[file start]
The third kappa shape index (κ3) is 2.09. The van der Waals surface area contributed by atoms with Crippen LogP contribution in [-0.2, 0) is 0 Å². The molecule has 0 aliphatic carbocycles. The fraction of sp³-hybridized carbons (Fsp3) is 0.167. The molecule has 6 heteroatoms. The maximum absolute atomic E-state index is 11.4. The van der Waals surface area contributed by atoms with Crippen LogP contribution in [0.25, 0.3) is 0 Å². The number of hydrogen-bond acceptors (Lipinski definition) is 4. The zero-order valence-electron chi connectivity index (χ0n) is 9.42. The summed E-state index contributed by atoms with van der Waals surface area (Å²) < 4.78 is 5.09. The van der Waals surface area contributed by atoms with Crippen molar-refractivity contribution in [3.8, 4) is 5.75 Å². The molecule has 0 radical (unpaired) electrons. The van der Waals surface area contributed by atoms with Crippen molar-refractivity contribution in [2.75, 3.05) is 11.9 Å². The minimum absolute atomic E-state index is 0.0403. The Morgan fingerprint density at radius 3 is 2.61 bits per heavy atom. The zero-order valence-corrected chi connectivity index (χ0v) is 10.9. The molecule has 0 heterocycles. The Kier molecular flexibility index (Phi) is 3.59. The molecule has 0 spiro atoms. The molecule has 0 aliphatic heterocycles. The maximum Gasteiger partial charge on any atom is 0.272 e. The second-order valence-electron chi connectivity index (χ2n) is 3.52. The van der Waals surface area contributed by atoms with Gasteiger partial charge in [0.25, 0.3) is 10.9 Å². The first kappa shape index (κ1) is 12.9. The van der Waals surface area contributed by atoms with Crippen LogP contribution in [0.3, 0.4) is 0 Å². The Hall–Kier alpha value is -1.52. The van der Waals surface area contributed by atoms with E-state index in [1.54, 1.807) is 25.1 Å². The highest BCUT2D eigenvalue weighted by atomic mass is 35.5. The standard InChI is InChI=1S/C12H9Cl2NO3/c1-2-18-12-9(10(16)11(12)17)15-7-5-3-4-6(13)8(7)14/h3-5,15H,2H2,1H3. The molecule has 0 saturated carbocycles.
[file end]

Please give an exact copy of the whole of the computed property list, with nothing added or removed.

The third kappa shape index (κ3) is 2.09. The van der Waals surface area contributed by atoms with Crippen LogP contribution in [-0.2, 0) is 0 Å². The molecule has 0 aliphatic carbocycles. The fraction of sp³-hybridized carbons (Fsp3) is 0.167. The molecule has 6 heteroatoms. The maximum absolute atomic E-state index is 11.4. The van der Waals surface area contributed by atoms with Crippen LogP contribution in [0.25, 0.3) is 0 Å². The number of hydrogen-bond acceptors (Lipinski definition) is 4. The zero-order valence-electron chi connectivity index (χ0n) is 9.42. The summed E-state index contributed by atoms with van der Waals surface area (Å²) < 4.78 is 5.09. The van der Waals surface area contributed by atoms with Crippen molar-refractivity contribution in [3.8, 4) is 5.75 Å². The molecule has 0 radical (unpaired) electrons. The van der Waals surface area contributed by atoms with Crippen molar-refractivity contribution in [2.75, 3.05) is 11.9 Å². The minimum absolute atomic E-state index is 0.0403. The Morgan fingerprint density at radius 3 is 2.61 bits per heavy atom. The zero-order valence-corrected chi connectivity index (χ0v) is 10.9. The molecule has 0 heterocycles. The Kier molecular flexibility index (Phi) is 3.59. The molecule has 0 spiro atoms. The molecule has 0 aliphatic heterocycles. The maximum Gasteiger partial charge on any atom is 0.272 e. The second-order valence-electron chi connectivity index (χ2n) is 3.52. The van der Waals surface area contributed by atoms with Gasteiger partial charge in [0.25, 0.3) is 10.9 Å². The first kappa shape index (κ1) is 12.9. The van der Waals surface area contributed by atoms with Crippen LogP contribution in [0.3, 0.4) is 0 Å². The Hall–Kier alpha value is -1.52. The van der Waals surface area contributed by atoms with E-state index in [1.54, 1.807) is 25.1 Å². The highest BCUT2D eigenvalue weighted by atomic mass is 35.5. The standard InChI is InChI=1S/C12H9Cl2NO3/c1-2-18-12-9(10(16)11(12)17)15-7-5-3-4-6(13)8(7)14/h3-5,15H,2H2,1H3. The molecule has 0 saturated carbocycles.